It happened again. This time it was about a Fourth of July parade in Highland Park, a suburb of Chicago. A young man with a high-powered rifle opened fire on the crowd; another seven people are dead and more than three dozen are injured.
Reading local coverage of the shooting, I was struck by the residents’ disbelief that something like this could happen in their community. “It’s just a terrible thing,” Don Johnson, 76, told The Chicago Sun-Times† “I never thought this would have happened in downtown Highland Park.”
More telling is this detail from the newspaper’s report: ‘Johnson said his daughter lives in Chicago with her son and that he has urged them to move to Highland Park. He recently told her, “It’s safe.” Now, he said, it is clear that ‘it can happen anywhere’.”
It was this weekend in a supposedly safe suburb that a mob of innocents was shot at.
There was a world of truth packed into those few sentences. Near Chicago, Conservatives favorite example of ‘black on black violence’ had been own wave of shootings during the weekend. All too often, the national conversation about gun violence centers on the shootings that disfigure urban communities. But it was this weekend in a supposedly safe suburb that a mob of innocents was shot at.
There are a number of reasons why major cities remain central to discussing shootings, some more valid than others, including race and class bias, the size and population density cities have, and journalists’ habit of ignoring what happens outside of major metropolises. But the focus on urban crime does the reporting of rural Americans’ experiences a disservice. Last month, The Wall Street Journal, citing data from the Centers for Disease Control and Prevention, reported a: rise in rural homicide rate since 2020. The factors behind this increase are believed to be many and varied, and they don’t fit neatly into the usual categories that conservatives are responsible for urban crime, such as progressive prosecutors or gang violence.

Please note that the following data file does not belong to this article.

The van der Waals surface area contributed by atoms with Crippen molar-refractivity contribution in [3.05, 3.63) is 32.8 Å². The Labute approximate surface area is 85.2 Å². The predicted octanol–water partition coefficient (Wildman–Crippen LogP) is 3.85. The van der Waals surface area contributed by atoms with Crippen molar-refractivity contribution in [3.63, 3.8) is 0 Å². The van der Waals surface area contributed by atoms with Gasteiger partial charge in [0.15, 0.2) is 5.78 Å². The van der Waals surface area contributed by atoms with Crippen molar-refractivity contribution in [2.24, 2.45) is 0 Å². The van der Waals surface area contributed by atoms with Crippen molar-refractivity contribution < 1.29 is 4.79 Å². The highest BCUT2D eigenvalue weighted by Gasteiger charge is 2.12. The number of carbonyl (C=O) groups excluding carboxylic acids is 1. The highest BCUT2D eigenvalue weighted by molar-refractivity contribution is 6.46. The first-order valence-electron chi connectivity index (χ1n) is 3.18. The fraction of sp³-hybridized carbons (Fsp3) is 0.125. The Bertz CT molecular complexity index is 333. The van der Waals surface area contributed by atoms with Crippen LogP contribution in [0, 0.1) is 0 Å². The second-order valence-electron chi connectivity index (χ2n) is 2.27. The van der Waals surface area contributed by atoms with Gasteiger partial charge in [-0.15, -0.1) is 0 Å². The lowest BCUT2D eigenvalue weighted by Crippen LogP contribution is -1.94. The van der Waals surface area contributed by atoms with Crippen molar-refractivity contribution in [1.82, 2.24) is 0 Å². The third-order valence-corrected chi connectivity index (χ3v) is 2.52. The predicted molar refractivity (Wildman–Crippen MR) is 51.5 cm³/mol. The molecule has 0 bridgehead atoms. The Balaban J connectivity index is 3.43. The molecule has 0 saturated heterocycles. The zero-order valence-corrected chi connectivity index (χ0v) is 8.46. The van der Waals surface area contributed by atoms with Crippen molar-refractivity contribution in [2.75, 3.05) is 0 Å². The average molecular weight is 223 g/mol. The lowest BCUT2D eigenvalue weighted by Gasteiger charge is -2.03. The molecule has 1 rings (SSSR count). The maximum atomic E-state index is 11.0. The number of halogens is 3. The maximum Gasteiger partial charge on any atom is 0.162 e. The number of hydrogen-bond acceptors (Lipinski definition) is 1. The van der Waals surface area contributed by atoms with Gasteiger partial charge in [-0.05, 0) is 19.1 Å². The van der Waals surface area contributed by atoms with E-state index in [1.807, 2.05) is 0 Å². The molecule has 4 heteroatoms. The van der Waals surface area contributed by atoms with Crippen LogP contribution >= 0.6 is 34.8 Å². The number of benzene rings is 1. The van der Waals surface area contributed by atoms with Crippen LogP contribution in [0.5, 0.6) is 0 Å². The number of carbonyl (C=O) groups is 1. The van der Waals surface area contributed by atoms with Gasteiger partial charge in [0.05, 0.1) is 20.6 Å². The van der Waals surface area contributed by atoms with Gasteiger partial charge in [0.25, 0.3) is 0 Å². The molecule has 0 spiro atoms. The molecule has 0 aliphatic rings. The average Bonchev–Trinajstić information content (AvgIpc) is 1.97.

The Associated Press also reported in 2018 that of the then ten deadliest school shootings, all but one took place in “small towns and suburbs” America. That year there were 24 school shootings, according to the Education Week† In 2022 there were already 27, the majority outside the urban centers.
Highland Park was the 309th mass shooting in the United States since the beginning of the year, according to the Gun Violence Archive. (As of Tuesday afternoon, nine more have been added to the dataset.) It was also the 15th Mass Murder of the Year the group followed. Most people would struggle to locate many of the cities on a map, places like Mountain View, Arkansas; Stanwood, Michigan; and Corsicana, Texas. The problem of gun violence clearly does not stop at the city limits.
I have previously written disdainfully about how calls to increase police funding are all too often a policy choice based on small but bad vibes about crime rates. I stand by my conclusion that “hardening” areas and hiring more police ignores prevention methods in favor of responding to violence. However, it’s hard to deny that people are scared right now. The feeling that nowhere is safe is penetrating and contagious† The time between mass shootings feels like it’s collapsing. There isn’t a corner of the country that feels untouched.
The time between mass shootings feels like it’s collapsing.
And there is little comfort in the fact that because the Highland Park suspect’s weapons were legally purchasedThe police were able to locate him quickly. There is also not much guarantee that the new gun law President Joe Biden signed a bill last month that would have done much to prevent this latest attack. The passage of that law has took the pressure off the Republicans to save lives for now. They may now insist that we wait and see how ineffective the Compromise Act is before rushing to take measures that would have kept a rifle out of the Highland Park suspect’s hands.
It’s a scary world out there. There’s no guarantee you won’t get a bullet while running an errand or celebrating the freedom you supposedly possess. And it’s one made all the more scary by the constant access to weapons. The ease with which Americans can still pick up guns means that next July 4th, many Americans will watch the cascade of fireworks, but their ears prick up at the sound of gunfire.